Uncertainty in fertiliser distribution riles farmers


Farmers in the country were pinning their hopes on a good harvest this year due to the favourable monsoon. But in lack of fertilisers, they are helplessly watching their hopes fade away, while the concerned authorities seem busy blaming one another for the delay in distribution.

On one hand, the Ministry of Agriculture and Livestock Development cited the negligence of the contractor and COVID-19 pandemic as the reasons for the delayed import of fertilisers. On the other hand, Salt Trading Corporation (STC) and Agriculture Inputs Company Ltd (AICL) have blamed the lengthy bureaucratic process to get their proposals approved for the delay in import.

In the last fiscal year, the government had targeted to bring 450,000 tonnes of fertilisers, of which only half has been imported till date. Meanwhile, for the current fiscal year, MoALD has allocated budget for the first quarter to both STC and AICL.

Of the last fiscal’s target, AICL has imported 276,000 tonnes of fertilisers so far, while 50,000 tonnes are yet to arrive. According to the company, it will take 15 more days for the fertilisers to reach Kolkata.

This basically means that it is unlikely that the farmers will get fertilisers from AICL any time soon.

On the other side, for the current fiscal year AICL has handed over tender to bring 110,000 tonnes of urea, 95,000 tonnes of DAP and 10,000 tonnes of potash.

Meanwhile, STC has imported 32,000 tonnes of fertilisers, of which 21,000 tonnes is an order of the last fiscal year and 11,000 tonnes is an order of the first quarter of the current fiscal year.

“Every year, MoALD used to give permission for the entire year, but this fiscal the ministry has allowed us to import fertilisers for the first quarter only,” said Kumar Rajbhandari, spokesperson for STC.

He further claimed that the government always allocates less budget for fertilisers due to which the farmers have to suffer. Moreover, the lengthy process of MoALD also affects the import process, and thus, shortage of fertilisers is a recurrent issue every year, he added.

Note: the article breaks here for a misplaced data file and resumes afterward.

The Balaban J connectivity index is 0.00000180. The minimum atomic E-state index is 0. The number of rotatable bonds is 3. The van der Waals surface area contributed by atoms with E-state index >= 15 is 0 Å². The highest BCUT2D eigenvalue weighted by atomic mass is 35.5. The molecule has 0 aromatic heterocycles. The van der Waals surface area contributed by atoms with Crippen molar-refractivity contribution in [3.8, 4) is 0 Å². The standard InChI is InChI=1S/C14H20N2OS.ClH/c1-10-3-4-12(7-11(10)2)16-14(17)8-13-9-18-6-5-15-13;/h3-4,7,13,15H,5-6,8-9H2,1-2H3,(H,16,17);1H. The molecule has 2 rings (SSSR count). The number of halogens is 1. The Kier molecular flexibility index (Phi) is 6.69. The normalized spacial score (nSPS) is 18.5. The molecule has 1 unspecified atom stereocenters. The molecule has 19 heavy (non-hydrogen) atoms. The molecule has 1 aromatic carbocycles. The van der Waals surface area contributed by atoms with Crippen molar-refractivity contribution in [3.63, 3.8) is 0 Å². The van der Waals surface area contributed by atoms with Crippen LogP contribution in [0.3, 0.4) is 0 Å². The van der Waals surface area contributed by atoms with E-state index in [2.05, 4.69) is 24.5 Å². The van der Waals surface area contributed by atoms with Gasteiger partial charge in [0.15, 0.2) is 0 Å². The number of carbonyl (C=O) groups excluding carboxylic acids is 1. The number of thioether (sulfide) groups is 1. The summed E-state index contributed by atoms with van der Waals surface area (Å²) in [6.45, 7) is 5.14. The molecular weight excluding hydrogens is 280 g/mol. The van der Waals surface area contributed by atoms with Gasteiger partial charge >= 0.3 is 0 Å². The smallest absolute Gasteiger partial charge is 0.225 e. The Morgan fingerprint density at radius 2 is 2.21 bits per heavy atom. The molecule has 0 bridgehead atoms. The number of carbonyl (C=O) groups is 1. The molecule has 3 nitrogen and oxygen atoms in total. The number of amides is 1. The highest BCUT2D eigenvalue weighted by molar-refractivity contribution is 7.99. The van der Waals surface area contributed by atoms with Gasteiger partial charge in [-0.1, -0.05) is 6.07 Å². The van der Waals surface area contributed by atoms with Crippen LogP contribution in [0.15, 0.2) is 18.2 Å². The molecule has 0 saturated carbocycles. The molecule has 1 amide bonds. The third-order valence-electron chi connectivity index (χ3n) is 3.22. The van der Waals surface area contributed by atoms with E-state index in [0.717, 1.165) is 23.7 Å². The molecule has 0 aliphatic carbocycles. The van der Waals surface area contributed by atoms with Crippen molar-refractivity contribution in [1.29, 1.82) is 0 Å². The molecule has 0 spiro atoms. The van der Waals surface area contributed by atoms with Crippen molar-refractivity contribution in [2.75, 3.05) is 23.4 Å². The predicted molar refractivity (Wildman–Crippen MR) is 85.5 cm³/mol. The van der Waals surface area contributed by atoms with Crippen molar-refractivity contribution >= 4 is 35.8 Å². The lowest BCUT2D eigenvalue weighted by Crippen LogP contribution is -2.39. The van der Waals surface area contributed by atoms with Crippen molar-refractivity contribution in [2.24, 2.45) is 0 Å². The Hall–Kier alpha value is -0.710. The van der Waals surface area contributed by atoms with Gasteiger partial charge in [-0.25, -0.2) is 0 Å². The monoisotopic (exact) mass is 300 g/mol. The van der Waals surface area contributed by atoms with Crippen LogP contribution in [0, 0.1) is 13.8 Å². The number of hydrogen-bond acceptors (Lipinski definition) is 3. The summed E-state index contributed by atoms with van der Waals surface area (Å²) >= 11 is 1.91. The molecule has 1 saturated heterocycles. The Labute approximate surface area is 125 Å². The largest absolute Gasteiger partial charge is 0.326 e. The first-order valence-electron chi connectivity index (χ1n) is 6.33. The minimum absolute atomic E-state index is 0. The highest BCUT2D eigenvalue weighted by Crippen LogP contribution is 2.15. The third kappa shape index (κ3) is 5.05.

For the first quarter of the current fiscal year, STC has to import 30,000 tonnes of urea fertilisers, of which 11,000 tonnes have already arrived and it has called a tender for the remaining 19,000 tonnes.

Meanwhile, STC has to bring 40,000 tonnes of DAP, of which a tender has been called for 20,000 tonnes.

Likewise, STC has also called a tender to import 5,000 tonnes of potash.

According to Navaraj Basnet, president of Nepal Farmer Group Federation (NFGF), farmers are bearing the brunt of the power play in the government, not to mention the lengthy processes of importing and distributing fertilisers.

“STC and AICL import the fertilisers, but they are distributed to the farmers via cooperatives, which is an extremely lengthy process and also raises its cost for us,” he said, “The government should amend its policies and implementation modalities.”

Meanwhile, Hari Bahadur KC, spokesperson for MoALD, claimed the pandemic and the resultant movement restrictions to curb the spread of the virus were a major problem due to which a large quantity of fertilisers was stranded in Kolkata for almost one-and-ahalf months. Besides, the negligence of the contractor was a new issue this year.

“Firstly, our consignment got stuck due to the pandemic.

Secondly, we had awarded the tender for fertiliser import to a Nepali firm this year hoping they would deliver it on time.

However, even though they were awarded the tender before the lockdown, they struggled with the processes and the import was delayed.”

Amid concerns of serpentine queues of farmers to get fertilisers amid the rapid spread of the virus, KC said, “The situation will be managed within a week or so.”

He also admitted that the recently issued directives to import and distribute fertilisers have also delayed the procurement process.

Currently, Nepal has been importing fertilisers from China, Gulf countries, Russia and Turkey. In the meantime, recently the government also approached Bangladesh for fertilisers.

A version of this article appears in e-paper on September 5, 2020, of The Himalayan Times.